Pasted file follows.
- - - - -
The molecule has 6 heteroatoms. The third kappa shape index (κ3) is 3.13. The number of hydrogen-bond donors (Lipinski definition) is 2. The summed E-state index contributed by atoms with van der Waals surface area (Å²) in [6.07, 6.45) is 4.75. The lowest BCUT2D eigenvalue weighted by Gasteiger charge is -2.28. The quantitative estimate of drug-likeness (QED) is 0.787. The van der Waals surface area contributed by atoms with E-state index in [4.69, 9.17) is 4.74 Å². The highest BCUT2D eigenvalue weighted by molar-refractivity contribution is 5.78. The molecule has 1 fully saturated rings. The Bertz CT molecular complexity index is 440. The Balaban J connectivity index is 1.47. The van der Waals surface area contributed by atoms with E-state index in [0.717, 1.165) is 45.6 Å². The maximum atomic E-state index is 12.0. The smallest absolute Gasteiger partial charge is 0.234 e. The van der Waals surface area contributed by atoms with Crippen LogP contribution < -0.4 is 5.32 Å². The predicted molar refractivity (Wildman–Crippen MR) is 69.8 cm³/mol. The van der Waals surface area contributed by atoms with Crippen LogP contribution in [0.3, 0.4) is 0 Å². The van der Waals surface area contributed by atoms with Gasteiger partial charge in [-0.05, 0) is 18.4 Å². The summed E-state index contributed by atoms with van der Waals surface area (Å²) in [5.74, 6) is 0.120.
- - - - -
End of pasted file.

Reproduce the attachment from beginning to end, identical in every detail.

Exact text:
The molecule has 6 heteroatoms. The third kappa shape index (κ3) is 3.13. The number of hydrogen-bond donors (Lipinski definition) is 2. The summed E-state index contributed by atoms with van der Waals surface area (Å²) in [6.07, 6.45) is 4.75. The lowest BCUT2D eigenvalue weighted by Gasteiger charge is -2.28. The quantitative estimate of drug-likeness (QED) is 0.787. The van der Waals surface area contributed by atoms with E-state index in [4.69, 9.17) is 4.74 Å². The highest BCUT2D eigenvalue weighted by molar-refractivity contribution is 5.78. The molecule has 1 fully saturated rings. The Bertz CT molecular complexity index is 440. The Balaban J connectivity index is 1.47. The van der Waals surface area contributed by atoms with E-state index in [0.717, 1.165) is 45.6 Å². The maximum atomic E-state index is 12.0. The smallest absolute Gasteiger partial charge is 0.234 e. The van der Waals surface area contributed by atoms with Crippen LogP contribution < -0.4 is 5.32 Å². The predicted molar refractivity (Wildman–Crippen MR) is 69.8 cm³/mol. The van der Waals surface area contributed by atoms with Crippen LogP contribution in [0.3, 0.4) is 0 Å². The van der Waals surface area contributed by atoms with Gasteiger partial charge in [-0.05, 0) is 18.4 Å². The summed E-state index contributed by atoms with van der Waals surface area (Å²) in [5.74, 6) is 0.120.